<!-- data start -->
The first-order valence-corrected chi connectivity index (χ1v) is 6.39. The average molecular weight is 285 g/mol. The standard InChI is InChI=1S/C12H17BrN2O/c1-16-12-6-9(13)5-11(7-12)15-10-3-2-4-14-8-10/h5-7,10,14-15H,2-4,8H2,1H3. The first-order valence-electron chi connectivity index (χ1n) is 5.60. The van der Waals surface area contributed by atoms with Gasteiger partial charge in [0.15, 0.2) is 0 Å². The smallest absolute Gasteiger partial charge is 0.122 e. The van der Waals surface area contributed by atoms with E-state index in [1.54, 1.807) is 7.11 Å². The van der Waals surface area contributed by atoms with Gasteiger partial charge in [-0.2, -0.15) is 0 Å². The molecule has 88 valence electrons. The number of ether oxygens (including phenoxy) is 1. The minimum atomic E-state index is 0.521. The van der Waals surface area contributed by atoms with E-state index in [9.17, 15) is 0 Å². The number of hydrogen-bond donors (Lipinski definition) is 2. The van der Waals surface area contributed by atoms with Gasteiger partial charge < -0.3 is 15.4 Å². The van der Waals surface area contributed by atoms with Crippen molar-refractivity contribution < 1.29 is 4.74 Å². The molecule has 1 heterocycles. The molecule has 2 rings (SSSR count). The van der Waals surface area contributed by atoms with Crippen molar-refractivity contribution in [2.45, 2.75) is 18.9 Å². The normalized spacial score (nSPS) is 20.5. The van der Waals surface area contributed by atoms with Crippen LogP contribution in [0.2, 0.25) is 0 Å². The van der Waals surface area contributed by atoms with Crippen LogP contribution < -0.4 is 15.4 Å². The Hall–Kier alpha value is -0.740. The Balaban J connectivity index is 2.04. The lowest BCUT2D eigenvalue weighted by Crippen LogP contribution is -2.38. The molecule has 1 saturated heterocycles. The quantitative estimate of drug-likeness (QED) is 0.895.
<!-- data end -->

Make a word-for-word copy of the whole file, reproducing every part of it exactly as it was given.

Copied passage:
The first-order valence-corrected chi connectivity index (χ1v) is 6.39. The average molecular weight is 285 g/mol. The standard InChI is InChI=1S/C12H17BrN2O/c1-16-12-6-9(13)5-11(7-12)15-10-3-2-4-14-8-10/h5-7,10,14-15H,2-4,8H2,1H3. The first-order valence-electron chi connectivity index (χ1n) is 5.60. The van der Waals surface area contributed by atoms with Gasteiger partial charge in [0.15, 0.2) is 0 Å². The smallest absolute Gasteiger partial charge is 0.122 e. The van der Waals surface area contributed by atoms with E-state index in [1.54, 1.807) is 7.11 Å². The van der Waals surface area contributed by atoms with Gasteiger partial charge in [-0.2, -0.15) is 0 Å². The molecule has 88 valence electrons. The number of ether oxygens (including phenoxy) is 1. The minimum atomic E-state index is 0.521. The van der Waals surface area contributed by atoms with E-state index in [9.17, 15) is 0 Å². The number of hydrogen-bond donors (Lipinski definition) is 2. The van der Waals surface area contributed by atoms with Gasteiger partial charge < -0.3 is 15.4 Å². The van der Waals surface area contributed by atoms with Crippen molar-refractivity contribution < 1.29 is 4.74 Å². The molecule has 1 heterocycles. The molecule has 2 rings (SSSR count). The van der Waals surface area contributed by atoms with Crippen molar-refractivity contribution in [2.45, 2.75) is 18.9 Å². The normalized spacial score (nSPS) is 20.5. The van der Waals surface area contributed by atoms with Crippen LogP contribution in [0.2, 0.25) is 0 Å². The van der Waals surface area contributed by atoms with Crippen LogP contribution < -0.4 is 15.4 Å². The Hall–Kier alpha value is -0.740. The Balaban J connectivity index is 2.04. The lowest BCUT2D eigenvalue weighted by Crippen LogP contribution is -2.38. The molecule has 1 saturated heterocycles. The quantitative estimate of drug-likeness (QED) is 0.895.